I Will Remember (Psalm 77)

I Will Remember (Psalm 77)


  • Despair is a pervasive problem. And it is commonly associated with the night.
  • Maybe you are one of the millions in despair about one or both of the presidential candidates. Or maybe it is something more personal and private. Or maybe you can’t pinpoint a cause.
  • Regardless of what is causing your despair, Psalm 77 is sure to be a source of great comfort.

Read Psalm 77

  • The psalmist never receives an explanation for his circumstances.
  • He teaches us how to turn away from ourselves and to meditate upon God.

Kidner “By the end of the psalm the pervasive ‘I’ has disappeared, and the objective facts of the faith have captured all his attention and all of ours.”

  • When personal circumstances cause despair we must remember the actions and attributes of God.
    1. Inward Despair (1-9)
    2. Upward Hope (10-20)

Inward Despair (1-9)

  • Present Despair (1-4).
    • Praying until exhaustion (1-3)
    • Unable to sleep or pray (4)
  • Past Blessings (5-6)
    • Diligent effort to snap out of depression.
    • Ps. 42:8, Job 35:10.
  • Future Distress (7-9)
    • Reflecting on past brought confusion about the present and anxiety about the future.
    • His refusal to accept his circumstances left him in despair and doubt.
    • Rest came when he looked to God’s revelation rather than his circumstances.
  • WCF 18.4 “True believers may have the assurance of their salvation divers ways shaken, diminished, and intermitted…yet are they never utterly destitute…supported from utter despair.”

Tholuck, “Asaph’s faith did not waver; he knew that they who perseveringly and believingly knock at the door, will sooner or later get admittance…They are real men of prayer with whom, when answers fail to be forthcoming, the thirst for prayer gets not weakened, but inflamed with great ardor.”

  • Do you earnestly cry out to God in your despair? Do you persevere through the night if need be?
  • Are you willing to confess the reality of v.3?
  • Do you confess your doubts to God? In doing so, Asaph was able to see they contradicted what he knew to be true of the nature of God.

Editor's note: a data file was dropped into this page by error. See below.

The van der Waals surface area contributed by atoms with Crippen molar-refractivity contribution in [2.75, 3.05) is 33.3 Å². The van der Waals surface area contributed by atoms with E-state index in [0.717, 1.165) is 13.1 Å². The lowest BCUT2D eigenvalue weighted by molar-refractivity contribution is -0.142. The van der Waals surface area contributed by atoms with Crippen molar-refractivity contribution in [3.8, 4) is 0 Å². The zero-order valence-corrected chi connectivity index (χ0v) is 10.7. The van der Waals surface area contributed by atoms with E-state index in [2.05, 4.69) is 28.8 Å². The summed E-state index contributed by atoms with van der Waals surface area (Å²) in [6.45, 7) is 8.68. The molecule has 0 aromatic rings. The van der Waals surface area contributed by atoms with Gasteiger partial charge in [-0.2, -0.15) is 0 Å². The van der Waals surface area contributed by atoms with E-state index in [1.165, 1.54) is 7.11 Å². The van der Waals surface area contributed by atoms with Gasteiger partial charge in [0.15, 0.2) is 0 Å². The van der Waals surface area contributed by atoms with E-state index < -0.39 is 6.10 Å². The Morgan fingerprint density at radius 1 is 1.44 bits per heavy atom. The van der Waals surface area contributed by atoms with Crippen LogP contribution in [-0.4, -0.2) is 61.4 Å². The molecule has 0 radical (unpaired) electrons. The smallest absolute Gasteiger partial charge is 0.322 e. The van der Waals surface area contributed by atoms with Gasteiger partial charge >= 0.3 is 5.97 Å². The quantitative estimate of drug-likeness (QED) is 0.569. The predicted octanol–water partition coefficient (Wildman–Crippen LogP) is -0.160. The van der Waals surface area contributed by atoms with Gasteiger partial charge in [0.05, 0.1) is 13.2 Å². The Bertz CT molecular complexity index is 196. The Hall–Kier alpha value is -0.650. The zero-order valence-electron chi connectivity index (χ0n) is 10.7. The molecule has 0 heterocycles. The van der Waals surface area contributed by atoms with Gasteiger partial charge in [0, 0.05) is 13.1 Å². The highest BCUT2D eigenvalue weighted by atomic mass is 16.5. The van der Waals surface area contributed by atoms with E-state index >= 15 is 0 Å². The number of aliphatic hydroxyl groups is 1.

It is from these doubts Asaph could turn away from his inward despair and begin to look for an…

Upward Hope (10-20)

  • Asaph transitions his focus to the Lord (11-12).
    • Most High (10). NOT self.
    • Remember His deeds and wonders (11).
    • Ponder/meditate upon your work/deeds (12).
  • Direct address (13-20)
    • Song of Moses (Exod. 15:11).
    • You work wonders (14).
    • You redeem your people (15).
    • You have dominion over nature:
      • The waters are afraid (16).
      • The thunderstorm reflects your power (17-18).
    • You Lead:
      • By direction (19).
      • Through agents (20).
  • Harriet Beecher Stowe writes, “Uncle Tom’s faith was staggered. It really seemed to him that, in leaving Aunt Chloe and the children and his old companions, he was leaving God!”
  • Troubled and disoriented, Uncle Tom dreams of being back with little Eva who is reading to him from Isa. 43:2, “When thou passes through the waters, I will be with thee; for I am the Lord thy God, the Holy One of Israel, Thy Savior.”
  • Don’t cut the grieving process short, but don’t grieve just to grieve either. Christian’s should not become perpetual Eyore’s.
  • Be ready and willing to receive the Lord’s comfort.
  • Do you know the language of Scripture that you might use it in your prayers?
  • Redemptive History reveals God’s routine faithfulness to routinely unfaithful people. Reflecting upon it is as humbling as it is helpful.

When you experience inward despair remember to look upward for hope.


  • Although believers face the same trials as everyone else and may find themselves wrestling with despair, they have an unshakeable hope when they remember the works and attributes of their great God.
  • Jesus models prayer “with loud cries and tears, to him who was able to save him from death, and he was heard because of his reverence,” (Heb. 5:7).
  • Reflect upon the words that you pray when you face trials and temptations. Are they directed purely inward, or do you focus on God?
  • Consider praying through the Psalms in order to learn from their spirit-empowered praying.